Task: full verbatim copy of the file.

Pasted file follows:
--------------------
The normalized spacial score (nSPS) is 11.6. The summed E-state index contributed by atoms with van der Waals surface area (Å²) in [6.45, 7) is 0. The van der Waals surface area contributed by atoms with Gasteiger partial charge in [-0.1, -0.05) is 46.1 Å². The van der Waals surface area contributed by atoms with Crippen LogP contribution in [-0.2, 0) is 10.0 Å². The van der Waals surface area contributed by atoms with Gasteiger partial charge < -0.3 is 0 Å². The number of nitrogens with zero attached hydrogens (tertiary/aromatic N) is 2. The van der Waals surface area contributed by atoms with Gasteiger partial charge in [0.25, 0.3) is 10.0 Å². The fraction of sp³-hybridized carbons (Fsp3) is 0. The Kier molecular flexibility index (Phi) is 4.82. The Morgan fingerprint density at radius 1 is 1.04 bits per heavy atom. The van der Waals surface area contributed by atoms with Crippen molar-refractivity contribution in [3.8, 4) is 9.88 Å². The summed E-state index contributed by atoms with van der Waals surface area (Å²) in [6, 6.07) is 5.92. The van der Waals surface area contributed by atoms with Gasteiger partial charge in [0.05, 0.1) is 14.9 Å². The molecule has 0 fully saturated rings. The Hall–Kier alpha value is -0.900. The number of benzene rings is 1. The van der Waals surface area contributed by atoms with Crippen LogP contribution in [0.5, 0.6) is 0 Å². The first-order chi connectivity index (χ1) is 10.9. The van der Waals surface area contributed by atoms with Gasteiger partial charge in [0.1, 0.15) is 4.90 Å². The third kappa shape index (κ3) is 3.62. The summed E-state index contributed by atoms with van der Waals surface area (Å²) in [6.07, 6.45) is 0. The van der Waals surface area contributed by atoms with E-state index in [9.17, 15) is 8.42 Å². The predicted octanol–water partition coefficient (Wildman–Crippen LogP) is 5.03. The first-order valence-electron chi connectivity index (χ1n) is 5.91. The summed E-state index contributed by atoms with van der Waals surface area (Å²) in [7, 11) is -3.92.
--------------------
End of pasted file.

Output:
The normalized spacial score (nSPS) is 11.6. The summed E-state index contributed by atoms with van der Waals surface area (Å²) in [6.45, 7) is 0. The van der Waals surface area contributed by atoms with Gasteiger partial charge in [-0.1, -0.05) is 46.1 Å². The van der Waals surface area contributed by atoms with Crippen LogP contribution in [-0.2, 0) is 10.0 Å². The van der Waals surface area contributed by atoms with Gasteiger partial charge < -0.3 is 0 Å². The number of nitrogens with zero attached hydrogens (tertiary/aromatic N) is 2. The van der Waals surface area contributed by atoms with Gasteiger partial charge in [0.25, 0.3) is 10.0 Å². The fraction of sp³-hybridized carbons (Fsp3) is 0. The Kier molecular flexibility index (Phi) is 4.82. The Morgan fingerprint density at radius 1 is 1.04 bits per heavy atom. The van der Waals surface area contributed by atoms with Crippen molar-refractivity contribution in [3.8, 4) is 9.88 Å². The summed E-state index contributed by atoms with van der Waals surface area (Å²) in [6, 6.07) is 5.92. The van der Waals surface area contributed by atoms with Gasteiger partial charge in [0.05, 0.1) is 14.9 Å². The molecule has 0 fully saturated rings. The Hall–Kier alpha value is -0.900. The number of benzene rings is 1. The van der Waals surface area contributed by atoms with Crippen LogP contribution in [0.5, 0.6) is 0 Å². The first-order chi connectivity index (χ1) is 10.9. The van der Waals surface area contributed by atoms with Gasteiger partial charge in [0.1, 0.15) is 4.90 Å². The third kappa shape index (κ3) is 3.62. The summed E-state index contributed by atoms with van der Waals surface area (Å²) in [6.07, 6.45) is 0. The van der Waals surface area contributed by atoms with E-state index in [9.17, 15) is 8.42 Å². The predicted octanol–water partition coefficient (Wildman–Crippen LogP) is 5.03. The first-order valence-electron chi connectivity index (χ1n) is 5.91. The summed E-state index contributed by atoms with van der Waals surface area (Å²) in [7, 11) is -3.92.